FORMER PRIME MINISTER SIR JOHN MAJOR has called for an emergency tax on the profits of Britain’s largest energy companies.
The former Conservative leader described the recent price rises of more than 10% as “unacceptable”, adding “people will have to choose between keeping warm and eating” as a result of the hikes.
The government could recoup the cost of its winter fuel payments through a one-off levy, he said.
Should such a duty be imposed, the cost of cold weather payments would also be covered, he said. Those payments are triggered when the temperature falls below a certain level for a sustained period of time.
Those on income support and other work-related benefits also qualify for a £25 payment if temperatures drop to zero degrees centigrade or below for seven consecutive days.
There is no plan as yet to introduce the tax, but Downing Street said Major’s suggestion was “interesting”, the BBC reports.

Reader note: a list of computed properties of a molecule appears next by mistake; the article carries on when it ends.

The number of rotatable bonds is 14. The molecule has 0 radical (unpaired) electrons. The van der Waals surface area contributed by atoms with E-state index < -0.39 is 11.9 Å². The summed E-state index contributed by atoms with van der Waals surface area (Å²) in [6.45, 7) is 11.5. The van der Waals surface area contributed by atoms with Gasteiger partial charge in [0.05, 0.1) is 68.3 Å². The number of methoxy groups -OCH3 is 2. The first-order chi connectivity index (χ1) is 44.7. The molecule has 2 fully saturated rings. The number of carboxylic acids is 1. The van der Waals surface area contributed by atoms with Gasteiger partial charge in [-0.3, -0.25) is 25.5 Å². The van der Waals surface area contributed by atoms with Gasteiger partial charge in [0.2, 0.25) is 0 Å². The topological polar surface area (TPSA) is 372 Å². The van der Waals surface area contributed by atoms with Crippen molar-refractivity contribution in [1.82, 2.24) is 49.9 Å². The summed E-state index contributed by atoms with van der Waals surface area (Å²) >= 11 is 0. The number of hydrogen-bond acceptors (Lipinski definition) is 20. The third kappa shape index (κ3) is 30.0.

While Major’s comments have been relatively warmly received, Ed Miliband’s call for a price freeze – adding the rises are a “con” – was rejected by ministers. He also urged those hit hardest by the increases to switch suppliers.
Three of the Big Six energy firms – nPower, SSE, and British Gas – have announced plans to raise gas and electricity bills by between 8% and 10%. Analysts expect the others – Scottish Power, E.On and EDF – to follow suit with similar price increases.
Image credit: David Fowler/Shutterstock
HMRC is continuing to ramp up the number of raids on premises it carries out as part of criminal investigations, searching 761 properties in the last year
Lord Howard Leigh of Hurley discusses the government’s initiatives to mitigate tax avoidance and evasion
Top 50+50: Demand for tax advisory services remains high, but fee pressure is expected in relation to compliance services
The demand for tax advisory services remains high and this looks to continue; but fee pressure is expected in relation to compliance services as the “Making Tax Digital” initiative is rolled out,
While some resistance to change is to be expected, the degree of controversy surrounding HMRC's Making Tax Digital proposals has surprised the government